Year end tax tips 2017

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  #1  
Old 11-08-2017, 03:13 PM
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Bloom&Company Bloom&Company is offline
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Default Year end tax tips 2017

Year-End Tax Tips for 2017

Call Bob Bloom, CPA, Bloom& Company, to start planning your tax strategy for 2017. A Villages resident, licensed in Florida, and experienced with his own practice for over 35 years in Seattle, Washington. Bob offers a boutique tax service in The Villages where he will come to your home and meet one to one, providing confidential tax planning services. He will also bring your return back to you, and provide you consultation, planning and be on call to you to answer your questions and concerns. Please see recommendations on Talk of The Villages. Reasonably priced, professional, knowledgeable, trustworthy, and kind. Call Bob Bloom CPA 425 941 5224

One of the most important things you can do right now is to get a handle on a good, solid estimate of your current year's tax liability. Taxes must be paid as you earn or receive income during the year, either through withholding or estimated tax payments. Estimated tax payments are due the 15th of April, June, September and January. The IRS has offered some tax relief for Sumter County residents making their final estimate due on January 31st.
After you have a handle on what your tax picture looks like right now, you can look at ways to potentially reduce taxes. There are various strategies that can be employed to either reduce or defer your taxes, and a few are discussed below.
Accelerating deductions/postponing income. If you believe that you will be in a lower tax bracket in 2018 than you were in 2017, these strategies may work for you. Some steps to take to accelerate deductions include making any anticipated 2018 charitable contributions in 2017 and prepaying your property and state income taxes. This is particularly important if you think the proposed tax legislation will pass and be effective for 2018.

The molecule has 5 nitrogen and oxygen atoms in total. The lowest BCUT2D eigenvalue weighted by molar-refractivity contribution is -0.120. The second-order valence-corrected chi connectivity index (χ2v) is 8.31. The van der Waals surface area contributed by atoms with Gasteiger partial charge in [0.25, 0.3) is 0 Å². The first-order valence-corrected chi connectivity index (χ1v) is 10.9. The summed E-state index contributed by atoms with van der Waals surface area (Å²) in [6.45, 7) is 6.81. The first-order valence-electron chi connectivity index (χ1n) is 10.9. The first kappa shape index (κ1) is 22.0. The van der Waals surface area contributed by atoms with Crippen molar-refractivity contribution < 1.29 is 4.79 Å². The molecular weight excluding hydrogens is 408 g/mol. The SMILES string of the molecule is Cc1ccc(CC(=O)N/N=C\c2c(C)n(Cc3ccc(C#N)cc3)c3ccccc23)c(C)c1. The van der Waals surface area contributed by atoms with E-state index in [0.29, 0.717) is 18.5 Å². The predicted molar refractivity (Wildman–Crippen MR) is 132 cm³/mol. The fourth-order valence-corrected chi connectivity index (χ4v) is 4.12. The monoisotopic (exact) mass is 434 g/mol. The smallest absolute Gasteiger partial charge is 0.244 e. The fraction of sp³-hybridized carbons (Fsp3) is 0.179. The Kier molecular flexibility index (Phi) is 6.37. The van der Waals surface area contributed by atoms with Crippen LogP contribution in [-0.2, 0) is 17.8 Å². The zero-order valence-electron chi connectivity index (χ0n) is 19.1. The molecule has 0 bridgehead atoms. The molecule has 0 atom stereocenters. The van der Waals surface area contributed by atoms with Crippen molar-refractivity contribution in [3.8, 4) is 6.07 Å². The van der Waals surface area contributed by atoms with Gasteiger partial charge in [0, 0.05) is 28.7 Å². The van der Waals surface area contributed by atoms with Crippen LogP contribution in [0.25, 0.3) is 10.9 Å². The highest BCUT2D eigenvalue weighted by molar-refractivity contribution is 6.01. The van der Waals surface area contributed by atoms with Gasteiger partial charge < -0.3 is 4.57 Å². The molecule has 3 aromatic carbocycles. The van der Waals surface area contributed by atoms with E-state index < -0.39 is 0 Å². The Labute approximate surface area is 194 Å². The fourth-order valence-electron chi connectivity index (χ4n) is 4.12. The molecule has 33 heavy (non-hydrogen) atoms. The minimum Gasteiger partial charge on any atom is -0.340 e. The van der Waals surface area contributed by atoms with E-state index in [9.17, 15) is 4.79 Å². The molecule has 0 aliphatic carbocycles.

Another option would be to sell some investments that have created a capital loss. You can take a net loss of $3,000 each year against ordinary income, with any excess being carried over to future years.
Here are some other strategies to consider:
If you're 70½ or older, you can satisfy your minimum required distribution from retirement accounts by making a charitable contribution directly to the charity from your individual retirement account. The amount, then, is not included in your income. This strategy has the potential to affect how much of your Social Security is taxed and how much you will pay for Medicare parts B and D. This strategy also gets a double bang for your buck if your deductions aren't high enough to itemize!
If you are in a low tax bracket in a particular year, consider converting any traditional IRA to a Roth IRA. You will have to pay the tax on it now, but it will grow tax-free and you won't be taxed when you take distributions in retirement. It is also a great way to reduce those required minimum distributions. You can also change your mind up to a certain point later on and reverse the conversion.
If you plan to gift money to an adult child who is in the 10 percent to 15 percent tax bracket, consider gifting him/her appreciated securities. When he/she sells, the capital-gains tax rate could be zero percent, depending on how much other income they have.
And when estimating your income in any given year, don't forget to consider whether you are subject to the alternative minimum tax — this can change everything.
Don't wait until 1099s start arriving, to begin gathering your data for filing. The top priority and most important tax-planning advice is to file as early as possible to avoid tax-return identity theft. Have all backup data possible in early January so that when 1099s do arrive, you are ready to file.
Bob Bloom CPA 425 941 5224
  #2  
Old 11-08-2017, 04:37 PM
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manaboutown manaboutown is offline
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These are excellent ideas. Thank you!
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Old 11-08-2017, 04:52 PM
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Thanks for reading and glad it was helpful to you!
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